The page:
The taste of coffee, one of our favourite brews, goes well in recipes for sweet treats.
The smell of coffee beans roasting is one of life's little pleasures - so much so that many of us can't imagine starting the day without a cup of the magic brew.
Despite misheld beliefs that it is addictive and its consumption should be kept to a minimum, recent research by the French National Health and Medical Research Institute confirms what many coffee drinkers have always known: drinking coffee in moderation has no affect on the brain involving addiction and dependency.
According to nutritionist Angela Berrill, coffee has high antioxidant activity. There are two types of antioxidants which come from the polyphenols present in the beans themselves, as well as from the melanoidins which naturally occur during the roasting process. She also reports coffee can help protect on liver cancer, dementia, Alzheimer's disease and Type 2 diabetes, and it increases energy and concentration - great stuff!
This would all mean nothing if it didn't taste good and that comes down to the quality and freshness of the beans, the science involved in roasting them to perfection, and the ability of the barista.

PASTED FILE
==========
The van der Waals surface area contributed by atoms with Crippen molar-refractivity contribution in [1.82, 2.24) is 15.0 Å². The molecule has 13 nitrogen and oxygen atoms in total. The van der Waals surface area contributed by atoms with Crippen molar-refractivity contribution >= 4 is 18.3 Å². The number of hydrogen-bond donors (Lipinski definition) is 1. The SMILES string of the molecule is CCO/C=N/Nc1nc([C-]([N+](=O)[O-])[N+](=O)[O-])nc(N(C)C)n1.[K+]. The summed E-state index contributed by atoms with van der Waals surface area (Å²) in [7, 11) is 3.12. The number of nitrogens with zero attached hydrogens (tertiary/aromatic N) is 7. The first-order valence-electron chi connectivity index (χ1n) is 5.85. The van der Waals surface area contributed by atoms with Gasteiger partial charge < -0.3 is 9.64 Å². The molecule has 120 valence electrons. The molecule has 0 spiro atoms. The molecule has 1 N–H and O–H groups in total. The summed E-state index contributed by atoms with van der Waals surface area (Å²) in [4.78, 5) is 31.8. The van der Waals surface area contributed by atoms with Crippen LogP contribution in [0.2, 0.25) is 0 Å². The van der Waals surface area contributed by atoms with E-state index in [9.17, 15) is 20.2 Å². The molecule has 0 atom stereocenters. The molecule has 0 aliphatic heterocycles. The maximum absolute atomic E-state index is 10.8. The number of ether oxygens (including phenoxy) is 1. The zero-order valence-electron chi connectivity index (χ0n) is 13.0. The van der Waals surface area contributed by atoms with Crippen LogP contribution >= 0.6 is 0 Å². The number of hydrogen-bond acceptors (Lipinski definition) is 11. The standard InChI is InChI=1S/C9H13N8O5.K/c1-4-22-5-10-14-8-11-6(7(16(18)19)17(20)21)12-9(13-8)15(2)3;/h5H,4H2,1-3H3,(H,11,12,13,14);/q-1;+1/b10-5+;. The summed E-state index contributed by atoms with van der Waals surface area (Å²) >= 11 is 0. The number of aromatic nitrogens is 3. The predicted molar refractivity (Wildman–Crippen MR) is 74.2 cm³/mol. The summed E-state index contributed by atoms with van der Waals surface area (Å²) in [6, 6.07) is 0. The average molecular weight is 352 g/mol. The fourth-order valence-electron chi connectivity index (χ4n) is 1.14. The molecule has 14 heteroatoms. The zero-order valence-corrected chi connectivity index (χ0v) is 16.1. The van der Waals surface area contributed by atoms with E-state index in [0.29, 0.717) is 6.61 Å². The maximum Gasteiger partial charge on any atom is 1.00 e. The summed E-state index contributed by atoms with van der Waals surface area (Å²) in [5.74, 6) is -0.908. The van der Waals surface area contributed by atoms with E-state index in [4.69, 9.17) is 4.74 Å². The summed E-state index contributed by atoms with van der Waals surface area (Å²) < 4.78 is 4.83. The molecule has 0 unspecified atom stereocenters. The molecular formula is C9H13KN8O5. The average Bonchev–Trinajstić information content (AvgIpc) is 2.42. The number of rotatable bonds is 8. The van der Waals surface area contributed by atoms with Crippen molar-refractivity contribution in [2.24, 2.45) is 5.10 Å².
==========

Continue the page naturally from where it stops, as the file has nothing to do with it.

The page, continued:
A few seconds of under- or over-roasting can make a huge difference to the flavour.The grind has to be right in order for the extraction time to be perfect. It is a labour of love which is instantly evident when taking that first sip of a well-made, satisfying cup.
The flavour of coffee works well with the sweet treats shown today: chocolate chip mocha biscuits dipped into melted chocolate, a parfait that can be frozen and served with espresso syrup and fresh raspberries, and small cakes made with ground almonds and coffee which make the perfect accompaniment to your mid-morning brew.
Coffee parfait can be served chilled or frozen. Cool the syrup completely before pouring. It is preferable to grind beans just before using, whether for drinking or for recipes, to maximise the fresh flavour.